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The value of Foundation Training

As university students, we often don’t realise how big of a difference we can make in people’s lives. Dentistry is a unique path, it allows you to continue learning throughout your career, gaining knowledge that will help you further support your patients.

Jamie Everett
Jamie Everett Foundation Dentist - Brecon Dental Care

I believe your Foundation Training (FT) can be an incredible asset in this journey, where you will experience the realities of general practice in a safe environment. FT allows you a space to transition from the heavily supervised environment of university to the real world, where the quality of your work depends solely on your abilities.

The importance of Foundation Training

FT is an incredibly useful opportunity to further enhance your skills and learn more about general practice, whether you’re interested in practising in the NHS or private practice. Especially at the early stages of your career, it’s important to have a supportive network around you. Part of your educational supervisor’s job is to assist you whenever you question your abilities or need a second opinion.

Especially at the early stages of your career, it’s important to have a supportive network around you.

This year will allow you to build your skills, without worrying about financial risks, while surrounded by professionals that can provide support and reassurance. Depending on your supervisors, you’ll be able to practise a wide range of skills you wouldn’t have access to otherwise. Thanks to my experienced supervisors, I'm able to provide a full range of treatment under the NHS on a broad spectrum of patients. You will also spend one day most weeks at a study day, where you will be able to learn from people outside your practice and enhance your skill set.

If you feel incredibly confident in your abilities, this might feel like an unnecessary career delay. However, I believe it’s an important opportunity to learn and be reflective on your work. You will have to constantly consider where you could improve and will do so in an environment built to support you.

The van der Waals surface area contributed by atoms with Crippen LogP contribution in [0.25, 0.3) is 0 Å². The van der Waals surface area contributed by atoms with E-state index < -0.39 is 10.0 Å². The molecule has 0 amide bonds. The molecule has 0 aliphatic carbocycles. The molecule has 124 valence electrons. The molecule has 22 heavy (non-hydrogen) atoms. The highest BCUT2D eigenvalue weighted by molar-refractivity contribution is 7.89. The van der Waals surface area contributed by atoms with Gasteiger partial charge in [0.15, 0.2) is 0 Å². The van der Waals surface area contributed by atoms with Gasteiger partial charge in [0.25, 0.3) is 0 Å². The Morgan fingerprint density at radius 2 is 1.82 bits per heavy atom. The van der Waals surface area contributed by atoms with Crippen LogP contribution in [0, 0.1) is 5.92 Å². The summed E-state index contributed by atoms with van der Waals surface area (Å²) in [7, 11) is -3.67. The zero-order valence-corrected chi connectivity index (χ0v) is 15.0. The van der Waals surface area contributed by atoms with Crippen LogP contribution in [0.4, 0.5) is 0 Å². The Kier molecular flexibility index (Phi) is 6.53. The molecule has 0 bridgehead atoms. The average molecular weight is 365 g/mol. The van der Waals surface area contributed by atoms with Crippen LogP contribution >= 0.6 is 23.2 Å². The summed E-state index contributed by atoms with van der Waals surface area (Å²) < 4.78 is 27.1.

How to get through it

Before I started FT, I wish I had known how different general practice was going to be to university. Going from a very sheltered environment to a real-life practice can be difficult, you will need to be very adaptable and ready to learn new approaches. Don’t be surprised if some techniques and workflows are different to what you learnt at university. Some material brands you are familiar with may not be available to you, and you will have to find practical ways to work around this.

It’s vital to not put pressure on yourself to have everything figured out immediately.

It’s important to remember that it’s normal to doubt your abilities and question your skills at first. Remember that this feeling is fleeting and by the end of the year you will feel much more confident. Try and think of your year in sections, until Christmas you’re more likely to doubt yourself but as the months progress, your confidence in your instincts will grow and by summer you’ll be able to get through issues without panic. It’s vital to not put pressure on yourself to have everything figured out immediately. Your supervisors are there for this exact reason. Allow yourself space to learn and make mistakes without being too self-critical.

You will also have to become comfortable with getting paid for your work. So far, all your work has been free through your university, so it might feel overwhelming operating on patients with previous private work done and being asked to reproduce that type of work. However, trying to live up to more seasoned dentists’ standards will only bring you more stress. You will learn how to be confident in your abilities and how to balance being accommodating with knowing how to say something is outside your current capabilities and recommend a colleague.